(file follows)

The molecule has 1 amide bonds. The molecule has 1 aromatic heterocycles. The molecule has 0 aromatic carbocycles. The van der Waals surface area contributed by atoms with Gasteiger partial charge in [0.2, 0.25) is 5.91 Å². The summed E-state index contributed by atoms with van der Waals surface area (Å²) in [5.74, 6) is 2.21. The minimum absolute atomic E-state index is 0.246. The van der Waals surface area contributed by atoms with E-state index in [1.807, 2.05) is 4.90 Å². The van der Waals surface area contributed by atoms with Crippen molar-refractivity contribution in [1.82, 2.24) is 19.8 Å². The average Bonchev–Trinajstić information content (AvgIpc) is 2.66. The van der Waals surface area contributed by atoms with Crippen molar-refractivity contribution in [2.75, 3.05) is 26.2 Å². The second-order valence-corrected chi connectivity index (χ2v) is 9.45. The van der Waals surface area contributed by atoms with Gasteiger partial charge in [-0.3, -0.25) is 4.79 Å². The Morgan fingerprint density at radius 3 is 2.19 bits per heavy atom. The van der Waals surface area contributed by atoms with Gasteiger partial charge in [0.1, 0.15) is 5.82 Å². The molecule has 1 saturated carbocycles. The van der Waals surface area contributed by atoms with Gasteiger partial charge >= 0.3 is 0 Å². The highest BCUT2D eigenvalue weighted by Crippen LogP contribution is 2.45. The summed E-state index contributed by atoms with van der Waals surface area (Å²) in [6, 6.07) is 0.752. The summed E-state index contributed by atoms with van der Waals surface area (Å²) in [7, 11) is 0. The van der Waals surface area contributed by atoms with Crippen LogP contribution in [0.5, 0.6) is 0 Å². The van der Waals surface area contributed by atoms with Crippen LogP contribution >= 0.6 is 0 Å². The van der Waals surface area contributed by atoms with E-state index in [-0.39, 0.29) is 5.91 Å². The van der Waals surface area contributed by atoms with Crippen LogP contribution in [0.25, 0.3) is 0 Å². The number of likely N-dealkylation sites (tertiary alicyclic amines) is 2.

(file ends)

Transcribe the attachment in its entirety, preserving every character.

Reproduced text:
The molecule has 1 amide bonds. The molecule has 1 aromatic heterocycles. The molecule has 0 aromatic carbocycles. The van der Waals surface area contributed by atoms with Gasteiger partial charge in [0.2, 0.25) is 5.91 Å². The summed E-state index contributed by atoms with van der Waals surface area (Å²) in [5.74, 6) is 2.21. The minimum absolute atomic E-state index is 0.246. The van der Waals surface area contributed by atoms with E-state index in [1.807, 2.05) is 4.90 Å². The van der Waals surface area contributed by atoms with Crippen molar-refractivity contribution in [1.82, 2.24) is 19.8 Å². The average Bonchev–Trinajstić information content (AvgIpc) is 2.66. The van der Waals surface area contributed by atoms with Crippen molar-refractivity contribution in [2.75, 3.05) is 26.2 Å². The second-order valence-corrected chi connectivity index (χ2v) is 9.45. The van der Waals surface area contributed by atoms with Gasteiger partial charge in [-0.3, -0.25) is 4.79 Å². The Morgan fingerprint density at radius 3 is 2.19 bits per heavy atom. The van der Waals surface area contributed by atoms with Gasteiger partial charge in [0.1, 0.15) is 5.82 Å². The molecule has 1 saturated carbocycles. The van der Waals surface area contributed by atoms with Gasteiger partial charge >= 0.3 is 0 Å². The highest BCUT2D eigenvalue weighted by Crippen LogP contribution is 2.45. The summed E-state index contributed by atoms with van der Waals surface area (Å²) in [6, 6.07) is 0.752. The summed E-state index contributed by atoms with van der Waals surface area (Å²) in [7, 11) is 0. The van der Waals surface area contributed by atoms with Crippen LogP contribution in [0.5, 0.6) is 0 Å². The van der Waals surface area contributed by atoms with Crippen LogP contribution >= 0.6 is 0 Å². The van der Waals surface area contributed by atoms with E-state index in [-0.39, 0.29) is 5.91 Å². The van der Waals surface area contributed by atoms with Crippen LogP contribution in [0.25, 0.3) is 0 Å². The number of likely N-dealkylation sites (tertiary alicyclic amines) is 2.